Kathi – It does not end well. An understatement, yes.


Jason – Right, so I’m thinking, “Okay. I can respond the way I want to, the way I feel like it, or I can try to calm down and no risk anything.” But it’s like, I’M IN MY FRONT YARD. Why do I even have to process this?


Kathi – This should not be on your plate.


Jason – So, I’m like, “Sir, my ID is in the house. I’ll go in and get it.” They’re like, “No, don’t go in the house. Give me your name and your date of birth. I’ll call it in.” That felt a certain way. I’m in my front yard. You’ve got to call into the police station to verify who I am. That’s humiliating, now. So, I’m humiliated. All this stuff, but I can’t respond a certain way, ‘cause my family’s in the house, and if something goes down like I’ve been seeing on TV, it would happen in front of my kids. My kids would see this. So, then I’m like, “Here.” I gave them my stuff. Now, I put my hands in my pocket, ‘cause it’s cold. They’re like, “Sir, take your hands out your pockets.” He’s like, “What are you doing?” I said, “Man, I’m working on a message. I’m working on a sermon.” I pulled the preacher card.


Kathi – That’s the one time you want to be called ‘preacher’.


Jason – But here’s what I was thinking. I said, “Man, since you’re making me mad, and I’m frustrated and humiliated, I’m going to give you this message. I’m about to preach a sermon to you.” I was like, “Man, you ever thought about why is it that so many Christians don’t do what God has called them to do?” He was like, “?”. I was like, “No. Why is it? Why is it that if the Holy Spirit is in us, we live beneath what God’s called us to be and do?” He was like, “Man, my brother’s a pastor, man.” He got on the subject. The next thing you know, a second police officer pulled up.


Kathi – What?


Jason – Yeah. What made it worse, not just like the second police officer pulled up. The police officer had a radio right here. As the second police officer gets out the car, he yells to her, “Did they call it in, yet?”


Kathi – Oh, Jason.


Jason – So, now, I’m ignorant. You’ve got a radio on your shoulder, man. Why you going to insult my intelligence like that? So, as the second police officer came up and was aggressive. “What are you doing? What are you doing out here?” So then, I was like, “You about to get a message, too. I’m working on a message. You ever thought about why Christians don’t do what God’s called them to do? All of us have a purpose that God’s called us to, and we don’t serve it. Why is that?” She’s looking like, “?” Then they say, “Mr. Earls, you’re free to go.” I was like, “Wait, man. Can you go tell my neighbor who she called the police on? You don’t have to be afraid of me. I want to get to know y’all. I tell jokes in front of white people all the time. You don’t gotta call the police. You don’t have to call the police.” Then I was like, “Okay.” All the emotions. You name the emotion. It was there. I took a day to process. I told my wife, “I think I need to talk about this in public.” She’s like, “Why would you do that?” We don’t air our stuff out in public. But I felt like I needed to display how I dealt with it. So, what I did. I got my comedy DVD. I got two of them. I went to Walmart, and got some nice, beautiful bows to go with my brand colors. I got two of my branded thank you notes, and I wrote two notes the same. “Hey, neighbor. In an attempt to work on a ministry project – I wanted to film a fire ant mound – I knocked on your to do so, but after the police were dispatched, and I had to prove my residence on this street, it became very evident that my neighbors and I needed to get familiar with each other. So, on behalf of my family, please accept this gift of me doing the third thing I enjoy most. PS. If I startled you, sorry about that.” Then, I had my three youngest kids deliver them down to their doorstep. Now, I’ve been living on my street for a year and a half, at this point. Nobody’s ever come over. Seven minutes, Kathi, after giving those notes, and a DVD, there was a knock on the door. The standup comedy DVD is recorded in front of, like, five thousand people. You know, I was just kind of showing them what I do. She knocked on the door. I answered, “Hey!” She’s like, “Sorry. It wasn’t me.” She’s like, “I called my husband and asked him if he called the police on somebody, and he was like, “No. Go down there and talk to them right now.”” So, she had her pajamas on. I invited her in. “Come on in. Come on.” She came in and we’re talking. She’s like, “Let me tell you about our street. This is how long we’ve been living here.” Two minutes later, another knock. I’m like, “Woah. We’re getting everybody today.” It’s this mid-70/80 year old white woman. She said, “Sorry! I didn’t call the police ‘cause you were black.” She’s like, “I thought you were Hispanic or Asian man.”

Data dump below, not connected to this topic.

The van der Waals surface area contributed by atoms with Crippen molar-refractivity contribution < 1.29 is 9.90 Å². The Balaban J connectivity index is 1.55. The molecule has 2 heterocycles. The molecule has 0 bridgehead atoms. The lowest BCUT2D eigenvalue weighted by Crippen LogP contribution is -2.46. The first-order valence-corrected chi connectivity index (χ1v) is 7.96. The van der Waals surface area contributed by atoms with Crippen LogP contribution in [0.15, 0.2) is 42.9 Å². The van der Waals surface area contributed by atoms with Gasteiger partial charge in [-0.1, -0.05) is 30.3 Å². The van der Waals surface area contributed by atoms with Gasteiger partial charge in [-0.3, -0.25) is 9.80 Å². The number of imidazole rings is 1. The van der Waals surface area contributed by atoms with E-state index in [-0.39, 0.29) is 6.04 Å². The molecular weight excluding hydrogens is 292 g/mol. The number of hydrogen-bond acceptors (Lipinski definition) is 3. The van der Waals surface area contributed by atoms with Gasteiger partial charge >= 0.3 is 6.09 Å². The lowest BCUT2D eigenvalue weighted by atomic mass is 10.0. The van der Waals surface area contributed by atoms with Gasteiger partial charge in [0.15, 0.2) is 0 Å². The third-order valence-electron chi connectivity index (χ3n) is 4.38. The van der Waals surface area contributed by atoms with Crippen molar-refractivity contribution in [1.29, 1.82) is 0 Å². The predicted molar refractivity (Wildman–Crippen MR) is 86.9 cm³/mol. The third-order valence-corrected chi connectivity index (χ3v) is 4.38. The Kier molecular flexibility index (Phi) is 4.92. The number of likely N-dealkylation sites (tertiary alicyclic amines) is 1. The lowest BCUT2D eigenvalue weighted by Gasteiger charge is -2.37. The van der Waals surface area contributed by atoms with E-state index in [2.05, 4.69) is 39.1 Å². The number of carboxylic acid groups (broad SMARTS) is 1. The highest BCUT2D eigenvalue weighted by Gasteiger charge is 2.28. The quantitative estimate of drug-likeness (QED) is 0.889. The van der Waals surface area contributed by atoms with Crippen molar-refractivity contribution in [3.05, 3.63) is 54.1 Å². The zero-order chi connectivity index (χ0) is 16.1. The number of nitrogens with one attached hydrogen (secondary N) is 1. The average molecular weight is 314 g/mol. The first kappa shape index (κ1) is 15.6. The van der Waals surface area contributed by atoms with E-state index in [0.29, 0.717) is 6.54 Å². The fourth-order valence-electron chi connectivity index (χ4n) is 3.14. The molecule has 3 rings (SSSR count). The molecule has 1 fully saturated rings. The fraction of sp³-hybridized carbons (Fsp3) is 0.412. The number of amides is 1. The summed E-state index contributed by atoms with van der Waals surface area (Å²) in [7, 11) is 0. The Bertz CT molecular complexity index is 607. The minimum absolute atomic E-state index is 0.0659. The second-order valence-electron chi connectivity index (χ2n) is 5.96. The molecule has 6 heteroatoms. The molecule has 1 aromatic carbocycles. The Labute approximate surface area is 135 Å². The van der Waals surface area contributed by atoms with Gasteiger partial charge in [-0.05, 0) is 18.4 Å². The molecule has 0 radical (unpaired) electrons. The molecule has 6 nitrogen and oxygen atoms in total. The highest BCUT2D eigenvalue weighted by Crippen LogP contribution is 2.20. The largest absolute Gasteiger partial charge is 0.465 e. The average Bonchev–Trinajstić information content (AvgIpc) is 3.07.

Kathi – Okay?

Jason – She’s like, “The worst thing in the world I’d want someone to think was that I was racist. I got black grandchildren. Next time, they come here, I’m going to send them down here to play with y’all.” I’m like, “You didn’t trust me enough to open the door, but now you’re going to send your grandkids down here to play with us, unsupervised?” I just sat there. She’s like, “I hope it didn’t cause any harm.”  I was like, “It hurt.” I just sat there. I wasn’t mad, but I was like, “I need for you to understand that it hurt.” She’s like, “I’m just so sorry.” I said, “Bring it in. Come here.” And I gave her a hug. Then I said, “Hey, that’s why you need to get to know your neighbors. I’m always outside.” Outside in the front yard is my think spot. We the only black family on the street. We got six kids and a black golden doodle. Y’all see us. I play fetch with him in the front street. It’s not like you don’t see us. Then she said, “I was watching Criminal Minds.”


Kathi – I’m dying.